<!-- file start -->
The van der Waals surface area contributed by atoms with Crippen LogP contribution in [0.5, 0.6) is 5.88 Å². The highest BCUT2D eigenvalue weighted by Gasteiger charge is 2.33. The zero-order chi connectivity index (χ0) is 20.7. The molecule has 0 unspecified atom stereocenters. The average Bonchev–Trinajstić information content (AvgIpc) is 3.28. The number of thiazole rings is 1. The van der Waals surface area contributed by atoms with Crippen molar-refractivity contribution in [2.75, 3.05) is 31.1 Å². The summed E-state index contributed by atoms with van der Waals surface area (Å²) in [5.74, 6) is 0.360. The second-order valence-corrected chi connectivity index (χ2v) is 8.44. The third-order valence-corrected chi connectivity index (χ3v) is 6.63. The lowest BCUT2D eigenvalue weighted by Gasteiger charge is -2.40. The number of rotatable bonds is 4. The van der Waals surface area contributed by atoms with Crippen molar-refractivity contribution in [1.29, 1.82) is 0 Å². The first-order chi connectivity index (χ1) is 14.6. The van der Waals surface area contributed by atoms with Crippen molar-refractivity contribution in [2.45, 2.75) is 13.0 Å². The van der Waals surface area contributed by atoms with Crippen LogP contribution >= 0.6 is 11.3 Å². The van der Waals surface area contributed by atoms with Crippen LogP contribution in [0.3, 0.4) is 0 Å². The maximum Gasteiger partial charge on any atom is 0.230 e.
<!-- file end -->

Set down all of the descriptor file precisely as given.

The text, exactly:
The van der Waals surface area contributed by atoms with Crippen LogP contribution in [0.5, 0.6) is 5.88 Å². The highest BCUT2D eigenvalue weighted by Gasteiger charge is 2.33. The zero-order chi connectivity index (χ0) is 20.7. The molecule has 0 unspecified atom stereocenters. The average Bonchev–Trinajstić information content (AvgIpc) is 3.28. The number of thiazole rings is 1. The van der Waals surface area contributed by atoms with Crippen molar-refractivity contribution in [2.75, 3.05) is 31.1 Å². The summed E-state index contributed by atoms with van der Waals surface area (Å²) in [5.74, 6) is 0.360. The second-order valence-corrected chi connectivity index (χ2v) is 8.44. The third-order valence-corrected chi connectivity index (χ3v) is 6.63. The lowest BCUT2D eigenvalue weighted by Gasteiger charge is -2.40. The number of rotatable bonds is 4. The van der Waals surface area contributed by atoms with Crippen molar-refractivity contribution in [1.29, 1.82) is 0 Å². The first-order chi connectivity index (χ1) is 14.6. The van der Waals surface area contributed by atoms with Crippen molar-refractivity contribution in [2.45, 2.75) is 13.0 Å². The van der Waals surface area contributed by atoms with Crippen LogP contribution >= 0.6 is 11.3 Å². The van der Waals surface area contributed by atoms with Crippen LogP contribution in [0.3, 0.4) is 0 Å². The maximum Gasteiger partial charge on any atom is 0.230 e.